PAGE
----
Lecturer, writer and sexpert Dr. Caroline West writes about the evolution of celebrity sex tapes, from often leaked violations into a person's life, to in recent years becoming recognised as image-based violence.

Starting back in 1995, the 'trend' for celebrity sex tapes started with the release of the private video showing Pamela Anderson and Tommy Lee having sex on their private yacht.

This became a huge pop culture moment, spawning jokes, talk show monologues, and the feeling that the public had a sense of entitlement to the intimate moments of celebrities.

Tommy Lee and Pamela Anderson

Pamela was the ultimate sex goddess of her time, and the media could not get enough of her. Embodying the look that defined pornography in the 1990s - big breasts, blonde, slim, and oozing sex appeal - she was defining celebrity in a way that the Kardashians would build on decades later.

When the sex tape was leaked, no one cared if it was consensual or not. Pamela did not release the tape herself - it was stolen from a safe in her home by a disgruntled worker, but this was not taken into consideration when she was the subject of jokes or to the people who made money off this violation of her privacy. Pamela and Tommy simply did not matter in these public narratives and money-making opportunities.

The sensationalism of Pamela and Tommy’s moment of violation has carried on with the release of the Disney+ series Pam and Tommy this year. This series was released without the consent of Pamela, and this speaks volumes about how we view victims.

The story was more important than the victim. Or more accurately, the money and fame was -and is- more important than the victim.

Lily James and Sebastian Stan as the couple in Pam and Tommy

Pamela has said that she has no interest in watching the new series, and who can blame her? The trauma of her moment of experiencing digital sexual violence and having the world gleefully witness her private sex life must have been life-changing - yet ignored by viewers as she is still often excluded from victim status.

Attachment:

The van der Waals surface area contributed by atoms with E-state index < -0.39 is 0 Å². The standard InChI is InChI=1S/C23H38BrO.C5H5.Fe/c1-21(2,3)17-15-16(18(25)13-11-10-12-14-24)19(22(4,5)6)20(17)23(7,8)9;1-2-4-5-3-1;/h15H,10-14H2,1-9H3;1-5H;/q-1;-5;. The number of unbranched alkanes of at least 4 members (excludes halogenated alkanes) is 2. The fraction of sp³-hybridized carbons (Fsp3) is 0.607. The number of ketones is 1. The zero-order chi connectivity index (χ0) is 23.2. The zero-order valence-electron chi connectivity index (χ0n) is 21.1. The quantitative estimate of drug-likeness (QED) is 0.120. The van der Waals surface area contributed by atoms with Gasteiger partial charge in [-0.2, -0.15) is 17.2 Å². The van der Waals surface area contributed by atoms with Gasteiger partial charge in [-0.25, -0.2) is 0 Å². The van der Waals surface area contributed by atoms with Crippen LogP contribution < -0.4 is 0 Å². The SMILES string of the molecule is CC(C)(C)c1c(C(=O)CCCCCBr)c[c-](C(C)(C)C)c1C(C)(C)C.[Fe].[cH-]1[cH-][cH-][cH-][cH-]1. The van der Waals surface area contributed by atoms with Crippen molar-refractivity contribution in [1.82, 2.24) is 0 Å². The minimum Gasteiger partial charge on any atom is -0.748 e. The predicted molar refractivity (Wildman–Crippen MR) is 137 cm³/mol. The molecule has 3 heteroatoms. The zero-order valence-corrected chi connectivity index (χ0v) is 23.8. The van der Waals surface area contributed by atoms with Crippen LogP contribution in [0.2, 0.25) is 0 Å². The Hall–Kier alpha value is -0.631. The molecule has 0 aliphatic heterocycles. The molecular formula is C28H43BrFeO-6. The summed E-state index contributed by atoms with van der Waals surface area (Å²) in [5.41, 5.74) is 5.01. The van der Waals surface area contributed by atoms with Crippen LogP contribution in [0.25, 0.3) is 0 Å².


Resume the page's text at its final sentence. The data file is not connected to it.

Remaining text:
This lack of empathy for a violated public figure carried on through to the experience of more female celebrities in the 2000’s: 2003 saw the release of Paris Hiltons’ tape which was sold under the title One Night in Paris. Despite stating that she had not consented to this release, this tape turned Hilton into a pop culture joke.

She was lambasted as a 'stupid spoiled wh***' by South Park who were amongst extensive media commentary that blamed Hilton for being ‘deserving’ of this act of violence. Hilton was ignored as a victim of image-based sexual abuse despite explaining that she never consented to this tape being released in two post-MeToo documentaries.

Paris Hilton

Paris has stated that she felt like a victim due to the release of this tape and the relentless media blame. "It's always there in the back of my mind," she told Vanity Fair's Inside the Hive. "When it happened, people were so mean about it to me. The way that I was spoken about on nightly talk shows and the media, to see things with my family was just heart-breaking. I would be in tears every single day. I didn't want to leave my house, I felt like my life was over."

As society began to recognise that sharing images without consent was a form of sexual violence, attitudes to celebrity incidents began to change.

In 2014 users from Reddit and 4chan shared stolen intimate images of female celebrities such as Jennifer Lawrence, an event that was referred to as the 'fappening'. While many joyously viewed these stolen images, this was also one of the first times that celebrities were immediately seen as victims, with Lawrence labeling what happened to her as sexual assault.

Jennifer Lawrence

She stated to Vanity Fair: "I can't even describe to anybody what it feels like to have my naked body shoot across the world like a news flash against my will. It just makes me feel like a piece of meat that's being passed around for a profit. [...]It is not a scandal. It is a sex crime. It is a sexual violation."

The perpetrator, in this case, was found and sentenced to 18 months in prison, and as the #MeToo movement took shape in 2017, society began to reflect on how responses to incidents like this perpetuated victim blaming.

Rather than being viewed as porn, we began to see these leaks as a sex crime, as part of the spectrum of sexual abuse that we now call image-based sexual abuse. Our understanding of sharing intimate images without consent has changed rapidly since the 90s and while initially labeled as ‘revenge porn’, we now refer to this as image-based sexual abuse and recognise it as digital sexual violence.

Pamela Anderson and Tommy Lee

Cultural revisionism has allowed us to listen to Paris and recognise that what happened to her was abuse, both in being image-based sexual abuse as well as victim blaming.

Countless publications have noted that Paris is owed an apology, and the terminology of image-based sexual abuse has gained more recognition because of this reframing.

Sharing private sexual content without consent is an act of violence and illegal in Ireland now, and celebrities deserve empathy too, instead of being viewed as ‘fair game’.

The examples of Pamela and Paris highlight how we frame people as good or bad victims and demonstrate our lack of nuance in understanding what sexual violence looks like in the real world and in the digital world.

Sexual violence is traumatic no matter if it is online or in person, and victims need support, not to be made into the subject of jokes or memes.


If you have been affected by issues raised in this story, please visit: www.rte.ie/helplines.

The views expressed here are those of the author and do not represent or reflect the views.